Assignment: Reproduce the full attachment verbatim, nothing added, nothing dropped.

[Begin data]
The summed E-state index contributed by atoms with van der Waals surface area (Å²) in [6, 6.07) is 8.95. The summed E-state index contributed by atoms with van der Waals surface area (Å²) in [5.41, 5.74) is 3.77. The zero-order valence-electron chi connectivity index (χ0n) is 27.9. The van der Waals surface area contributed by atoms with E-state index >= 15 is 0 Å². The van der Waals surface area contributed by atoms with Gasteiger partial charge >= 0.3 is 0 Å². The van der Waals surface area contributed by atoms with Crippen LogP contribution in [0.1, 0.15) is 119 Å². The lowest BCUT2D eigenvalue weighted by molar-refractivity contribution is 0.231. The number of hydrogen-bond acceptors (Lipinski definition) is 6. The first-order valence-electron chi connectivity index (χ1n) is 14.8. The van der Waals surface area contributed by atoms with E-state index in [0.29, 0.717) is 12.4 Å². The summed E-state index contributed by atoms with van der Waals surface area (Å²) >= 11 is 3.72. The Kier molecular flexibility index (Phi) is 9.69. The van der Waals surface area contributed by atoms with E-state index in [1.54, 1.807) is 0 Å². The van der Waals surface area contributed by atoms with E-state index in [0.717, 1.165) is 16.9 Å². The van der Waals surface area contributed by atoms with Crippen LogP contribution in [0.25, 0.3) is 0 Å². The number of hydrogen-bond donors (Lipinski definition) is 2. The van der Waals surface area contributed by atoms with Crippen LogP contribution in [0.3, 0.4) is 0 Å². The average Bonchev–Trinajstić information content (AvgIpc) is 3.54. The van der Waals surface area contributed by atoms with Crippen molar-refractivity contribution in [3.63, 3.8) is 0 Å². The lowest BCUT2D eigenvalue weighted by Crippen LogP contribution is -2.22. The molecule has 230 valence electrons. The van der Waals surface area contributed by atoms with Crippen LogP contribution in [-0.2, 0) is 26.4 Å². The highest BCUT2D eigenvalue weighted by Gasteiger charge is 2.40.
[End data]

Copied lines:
The summed E-state index contributed by atoms with van der Waals surface area (Å²) in [6, 6.07) is 8.95. The summed E-state index contributed by atoms with van der Waals surface area (Å²) in [5.41, 5.74) is 3.77. The zero-order valence-electron chi connectivity index (χ0n) is 27.9. The van der Waals surface area contributed by atoms with E-state index >= 15 is 0 Å². The van der Waals surface area contributed by atoms with Gasteiger partial charge >= 0.3 is 0 Å². The van der Waals surface area contributed by atoms with Crippen LogP contribution in [0.1, 0.15) is 119 Å². The lowest BCUT2D eigenvalue weighted by molar-refractivity contribution is 0.231. The number of hydrogen-bond acceptors (Lipinski definition) is 6. The first-order valence-electron chi connectivity index (χ1n) is 14.8. The van der Waals surface area contributed by atoms with E-state index in [0.29, 0.717) is 12.4 Å². The summed E-state index contributed by atoms with van der Waals surface area (Å²) >= 11 is 3.72. The Kier molecular flexibility index (Phi) is 9.69. The van der Waals surface area contributed by atoms with E-state index in [1.54, 1.807) is 0 Å². The van der Waals surface area contributed by atoms with E-state index in [0.717, 1.165) is 16.9 Å². The van der Waals surface area contributed by atoms with Crippen LogP contribution in [0.25, 0.3) is 0 Å². The number of hydrogen-bond donors (Lipinski definition) is 2. The van der Waals surface area contributed by atoms with Crippen LogP contribution in [0.3, 0.4) is 0 Å². The average Bonchev–Trinajstić information content (AvgIpc) is 3.54. The van der Waals surface area contributed by atoms with Crippen molar-refractivity contribution in [3.63, 3.8) is 0 Å². The lowest BCUT2D eigenvalue weighted by Crippen LogP contribution is -2.22. The molecule has 230 valence electrons. The van der Waals surface area contributed by atoms with Crippen LogP contribution in [-0.2, 0) is 26.4 Å². The highest BCUT2D eigenvalue weighted by Gasteiger charge is 2.40.